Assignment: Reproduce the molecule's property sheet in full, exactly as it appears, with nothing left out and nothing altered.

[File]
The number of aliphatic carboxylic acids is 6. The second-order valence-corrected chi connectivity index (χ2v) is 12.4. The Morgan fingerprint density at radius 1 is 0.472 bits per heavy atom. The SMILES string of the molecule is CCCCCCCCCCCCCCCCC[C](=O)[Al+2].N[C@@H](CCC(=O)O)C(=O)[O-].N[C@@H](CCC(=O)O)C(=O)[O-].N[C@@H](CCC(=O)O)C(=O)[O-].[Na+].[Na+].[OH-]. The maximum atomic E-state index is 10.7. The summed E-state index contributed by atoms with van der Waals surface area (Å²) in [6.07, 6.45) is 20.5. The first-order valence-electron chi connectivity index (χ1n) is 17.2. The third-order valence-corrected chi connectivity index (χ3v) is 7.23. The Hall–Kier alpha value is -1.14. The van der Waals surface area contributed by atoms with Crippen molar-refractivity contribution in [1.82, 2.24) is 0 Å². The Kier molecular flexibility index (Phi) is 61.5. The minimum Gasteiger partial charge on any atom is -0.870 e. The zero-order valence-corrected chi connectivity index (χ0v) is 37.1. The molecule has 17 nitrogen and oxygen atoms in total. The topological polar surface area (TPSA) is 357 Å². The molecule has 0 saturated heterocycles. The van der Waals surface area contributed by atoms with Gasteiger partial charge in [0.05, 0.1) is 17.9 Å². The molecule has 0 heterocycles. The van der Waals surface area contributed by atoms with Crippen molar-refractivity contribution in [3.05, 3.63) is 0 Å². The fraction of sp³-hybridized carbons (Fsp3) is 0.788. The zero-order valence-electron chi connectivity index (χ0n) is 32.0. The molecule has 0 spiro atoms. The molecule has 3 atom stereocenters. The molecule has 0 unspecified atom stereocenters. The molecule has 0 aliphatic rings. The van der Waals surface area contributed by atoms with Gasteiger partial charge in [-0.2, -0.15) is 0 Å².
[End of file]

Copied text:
The number of aliphatic carboxylic acids is 6. The second-order valence-corrected chi connectivity index (χ2v) is 12.4. The Morgan fingerprint density at radius 1 is 0.472 bits per heavy atom. The SMILES string of the molecule is CCCCCCCCCCCCCCCCC[C](=O)[Al+2].N[C@@H](CCC(=O)O)C(=O)[O-].N[C@@H](CCC(=O)O)C(=O)[O-].N[C@@H](CCC(=O)O)C(=O)[O-].[Na+].[Na+].[OH-]. The maximum atomic E-state index is 10.7. The summed E-state index contributed by atoms with van der Waals surface area (Å²) in [6.07, 6.45) is 20.5. The first-order valence-electron chi connectivity index (χ1n) is 17.2. The third-order valence-corrected chi connectivity index (χ3v) is 7.23. The Hall–Kier alpha value is -1.14. The van der Waals surface area contributed by atoms with Crippen molar-refractivity contribution in [1.82, 2.24) is 0 Å². The Kier molecular flexibility index (Phi) is 61.5. The minimum Gasteiger partial charge on any atom is -0.870 e. The zero-order valence-corrected chi connectivity index (χ0v) is 37.1. The molecule has 17 nitrogen and oxygen atoms in total. The topological polar surface area (TPSA) is 357 Å². The molecule has 0 saturated heterocycles. The van der Waals surface area contributed by atoms with Gasteiger partial charge in [0.05, 0.1) is 17.9 Å². The molecule has 0 heterocycles. The van der Waals surface area contributed by atoms with Crippen molar-refractivity contribution in [3.05, 3.63) is 0 Å². The fraction of sp³-hybridized carbons (Fsp3) is 0.788. The zero-order valence-electron chi connectivity index (χ0n) is 32.0. The molecule has 0 spiro atoms. The molecule has 3 atom stereocenters. The molecule has 0 unspecified atom stereocenters. The molecule has 0 aliphatic rings. The van der Waals surface area contributed by atoms with Gasteiger partial charge in [-0.2, -0.15) is 0 Å².